1-CD with 4-page booklet, 17 tracks. Playing time approx. 46 mns.
When he was 16, Charles Lee Guy was convicted of manslaughter and was locked up. In jail, he learned how to play guitar and started writing songs. Then he sent a tape to Capitol Records, and Capitol was sufficiently impressed to bring their studio equipment to Vacaville Prison in December 1962. Joe Maphis came along to play guitar on songs like Shackles And Chains, The Prisoner's Song, Cold Gray Bars,
They're All Going Home But One, Doin' My Time and Rich Man's Gold. Something different!
Charles Lee Guy, III, was only sixteen when he was convicted of involuntary manslaughter, and sentenced to spend several years in a California State Prison. During those years Charles grew from a young boy to a young man, and his talents as a singer and a guitarist also grew. It is in that capacity that we at Capitol Records became interested in him. It all started when he sent us a tape of himself singing a few songs, accom-panying himself on the guitar. It was just a simple, unprofessional tape, something he had made on a machine that was available to inmates at the prison, but his voice had a lot of warmth and emotion that aroused our interest.
This was not just a kid singing songs; this was a deep-feeling young man, a prisoner, lonely and filled with longing, finding through his singing a way of letting his heart speak. We were so impressed that we wrote to Dr. William Keating, Superintendent of the Vacaville Prison where Guy was imprisoned, asking him if it would be possible to come up there and record young Guy on the spot. Dr. Keating's response was all that we had hoped for and more. And from that first letter, all the way through the subsequent recording sessions, he proved to be a wise and warm man whose job is superintending but whose main concern is the individual and his rehabilitation. He did everything possible to help this project. It was December of 1962 when we went up to the prison and there, in a small auditorium, recorded the songs of Charles Lee Guy, III. A recording en-gineer accompanied me, and Joe Maphis came along to help out on guitar.
Guy sang mostly prison songs, for they are the ones that contain the thoughts of home, family, sweetheart, and the other things that occupy a man's mind
when he's in prison. Some of them were his own favorites. Others were favorites of the men who had been listening to him sing during their long, sad hours. And one song ( Cold Gray Bars ) was written recently by Spade Cooley, a fellow prisoner of Guy's, who continues to maintain his own inter-est in the music that has been his life's work. Some other songs you'll hear in this album are new ones, also written by famous men. For when I decided to make the album, I called on composers Harlan Howard, Johnny Cash, and Mac Wiseman and asked for help.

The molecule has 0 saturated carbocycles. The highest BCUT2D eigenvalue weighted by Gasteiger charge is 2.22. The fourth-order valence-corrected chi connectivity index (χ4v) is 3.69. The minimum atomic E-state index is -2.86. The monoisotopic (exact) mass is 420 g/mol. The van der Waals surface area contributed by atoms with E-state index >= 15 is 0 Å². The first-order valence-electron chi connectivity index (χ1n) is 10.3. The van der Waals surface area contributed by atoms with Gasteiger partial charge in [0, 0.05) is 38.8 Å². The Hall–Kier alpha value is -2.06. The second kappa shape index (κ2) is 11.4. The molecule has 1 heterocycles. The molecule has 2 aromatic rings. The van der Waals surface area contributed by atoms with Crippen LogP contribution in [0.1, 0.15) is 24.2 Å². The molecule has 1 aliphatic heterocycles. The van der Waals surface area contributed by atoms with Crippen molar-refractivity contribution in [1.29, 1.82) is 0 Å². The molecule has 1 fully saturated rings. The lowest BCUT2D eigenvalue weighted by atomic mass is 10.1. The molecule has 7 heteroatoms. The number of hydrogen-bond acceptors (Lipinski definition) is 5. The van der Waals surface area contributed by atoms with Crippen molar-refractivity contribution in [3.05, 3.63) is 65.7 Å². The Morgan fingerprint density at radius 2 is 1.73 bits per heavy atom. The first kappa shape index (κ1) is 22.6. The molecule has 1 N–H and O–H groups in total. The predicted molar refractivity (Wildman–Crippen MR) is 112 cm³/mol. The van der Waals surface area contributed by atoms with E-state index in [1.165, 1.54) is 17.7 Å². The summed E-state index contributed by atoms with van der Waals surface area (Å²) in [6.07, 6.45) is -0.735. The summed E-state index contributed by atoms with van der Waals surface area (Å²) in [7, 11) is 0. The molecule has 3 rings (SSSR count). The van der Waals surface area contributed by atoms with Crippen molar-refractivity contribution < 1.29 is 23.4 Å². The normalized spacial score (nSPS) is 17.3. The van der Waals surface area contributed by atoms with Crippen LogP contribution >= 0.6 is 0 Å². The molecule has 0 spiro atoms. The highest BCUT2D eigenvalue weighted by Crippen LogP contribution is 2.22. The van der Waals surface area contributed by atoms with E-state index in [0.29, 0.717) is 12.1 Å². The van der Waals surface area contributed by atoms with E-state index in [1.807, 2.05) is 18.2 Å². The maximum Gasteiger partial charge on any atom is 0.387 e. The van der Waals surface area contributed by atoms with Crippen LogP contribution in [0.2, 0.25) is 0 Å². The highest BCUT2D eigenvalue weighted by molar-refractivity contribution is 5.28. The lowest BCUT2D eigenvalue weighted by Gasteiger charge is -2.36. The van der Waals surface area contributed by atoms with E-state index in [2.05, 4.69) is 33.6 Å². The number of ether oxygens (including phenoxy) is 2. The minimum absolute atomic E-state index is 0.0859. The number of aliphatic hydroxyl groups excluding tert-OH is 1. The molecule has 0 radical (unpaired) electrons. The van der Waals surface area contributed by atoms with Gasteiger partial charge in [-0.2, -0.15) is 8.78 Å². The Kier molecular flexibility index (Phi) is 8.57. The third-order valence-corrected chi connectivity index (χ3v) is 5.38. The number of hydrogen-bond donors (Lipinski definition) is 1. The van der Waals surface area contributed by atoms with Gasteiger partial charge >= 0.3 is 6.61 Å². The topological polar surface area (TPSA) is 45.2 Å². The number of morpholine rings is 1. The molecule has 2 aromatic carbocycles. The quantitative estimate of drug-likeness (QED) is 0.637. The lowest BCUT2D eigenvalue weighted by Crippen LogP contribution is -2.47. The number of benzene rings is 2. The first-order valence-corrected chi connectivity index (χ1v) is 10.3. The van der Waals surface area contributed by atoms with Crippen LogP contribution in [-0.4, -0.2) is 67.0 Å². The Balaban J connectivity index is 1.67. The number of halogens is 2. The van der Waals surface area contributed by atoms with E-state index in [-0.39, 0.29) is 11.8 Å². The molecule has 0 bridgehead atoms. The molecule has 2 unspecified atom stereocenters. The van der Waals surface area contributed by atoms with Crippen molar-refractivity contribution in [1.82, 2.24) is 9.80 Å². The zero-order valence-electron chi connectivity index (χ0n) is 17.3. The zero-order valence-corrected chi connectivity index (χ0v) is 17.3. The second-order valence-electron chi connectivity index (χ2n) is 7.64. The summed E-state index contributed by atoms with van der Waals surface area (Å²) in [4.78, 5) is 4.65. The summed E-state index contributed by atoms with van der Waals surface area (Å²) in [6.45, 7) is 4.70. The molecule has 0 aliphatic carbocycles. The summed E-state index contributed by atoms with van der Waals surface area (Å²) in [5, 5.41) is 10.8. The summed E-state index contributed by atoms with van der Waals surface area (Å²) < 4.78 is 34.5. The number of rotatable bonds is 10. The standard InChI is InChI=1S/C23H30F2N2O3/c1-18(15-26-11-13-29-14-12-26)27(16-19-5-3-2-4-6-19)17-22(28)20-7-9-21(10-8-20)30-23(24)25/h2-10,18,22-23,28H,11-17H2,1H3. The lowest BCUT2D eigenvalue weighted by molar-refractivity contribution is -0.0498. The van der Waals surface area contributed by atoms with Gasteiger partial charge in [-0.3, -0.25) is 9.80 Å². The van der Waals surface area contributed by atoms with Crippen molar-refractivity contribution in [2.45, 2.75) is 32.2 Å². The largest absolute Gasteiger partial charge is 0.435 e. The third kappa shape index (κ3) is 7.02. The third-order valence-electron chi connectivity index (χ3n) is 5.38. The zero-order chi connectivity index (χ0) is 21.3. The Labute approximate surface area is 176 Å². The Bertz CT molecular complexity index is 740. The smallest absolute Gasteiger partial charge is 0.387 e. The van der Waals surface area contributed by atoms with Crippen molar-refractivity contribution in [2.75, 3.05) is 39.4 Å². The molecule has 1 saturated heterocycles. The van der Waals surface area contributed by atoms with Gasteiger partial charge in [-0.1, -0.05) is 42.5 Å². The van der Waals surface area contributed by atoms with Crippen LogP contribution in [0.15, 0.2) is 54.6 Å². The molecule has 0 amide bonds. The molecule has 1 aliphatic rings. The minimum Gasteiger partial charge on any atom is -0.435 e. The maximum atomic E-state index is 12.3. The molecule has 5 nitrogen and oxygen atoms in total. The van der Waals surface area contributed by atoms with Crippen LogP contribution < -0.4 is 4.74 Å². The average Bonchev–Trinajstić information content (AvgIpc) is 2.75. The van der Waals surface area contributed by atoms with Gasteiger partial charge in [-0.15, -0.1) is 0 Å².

Each became interested in this unique project and in young Guy's sincere desire to make good, and they suggested some songs and even wrote some for the album. Harlan went along to the prison to work with Guy and to learn more about how a prisoner really feels. Harlan Howard's songs are The Wall and Wishin' She Was Here Instead Of Me. Johnny Cash wrote Folsom Prison Blues and Semi APicture OfMother. There's no denying that this means far more than the usual album to me, to the men who've written songs for it, and, especially, to Charles Lee Guy, III.
For him it will mean new confidence and maybe it will help to prove Dr. Keating's thesis that a prison need not be an end but can sometimes mean a new beginning. For me it will provide the satisfaction that always comes with the making of a good recording, and I can't deny a feeling of pleasure about being able to help a gifted young man by being able to provide the op-portunity.
We hope you will share with us the excitement and hopes that are in this album.
Ken Nelson, Executive Producer, Capitol Records, 1963
Article properties: Charles Lee Guy Iii: Prisoner's Dream (CD)
Don't this sound like a name out of the society pages? "Charles Lee Guy III was feted at the Royal Oaks Country Club to commemorate his return from a holiday in Europe buying rare artworks and sipping Evian water . . . " Well, this Charles Lee is nothing like that. He's an actual singing prisoner. Remember all that crap about Johnny Cash being in prison? He wasn't. Charles Lee, who seems to have disappeared (even Richard Weize couldn't track him down) was.
According to Ken Nelson's original notes, Guy was incarcerated for involuntary manslaughter at age 16, sent to Vacaville Prison and later managed to mail a tape to Capitol. The entire album of 12 songs, also titled "The Prisoner's Dream", was cut in the Vacaville auditorium in late 1962 with Joe Maphis playing backup acoustic guitar. Guy had a bit of an identity problem on the album, which consisted of prison songs and other sentimental faves. The title track (an old Karl and Harty number) features him imitating Hank Snow. Shackles and Chains features a Marty Robbins imitation while They're All Goin' Home But Me shows off his best Jimmie Skinner voice.
Apparently Guy managed to go "home," because in 1964 he cut six more songs in Nashville with a backup band, all but one written by Harlan Howard. It was sadly ironic that he'd developed his own vocal style by then, and actually showed some real promise as a vocalist. But only one single resulted which went nowhere and Charles Lee Guy III disappeared into obscurity. This album is a favorite of Bear Family's Richard Weize, and if prisoner's songs are your thing it may be a favorite of yours, too. (RK)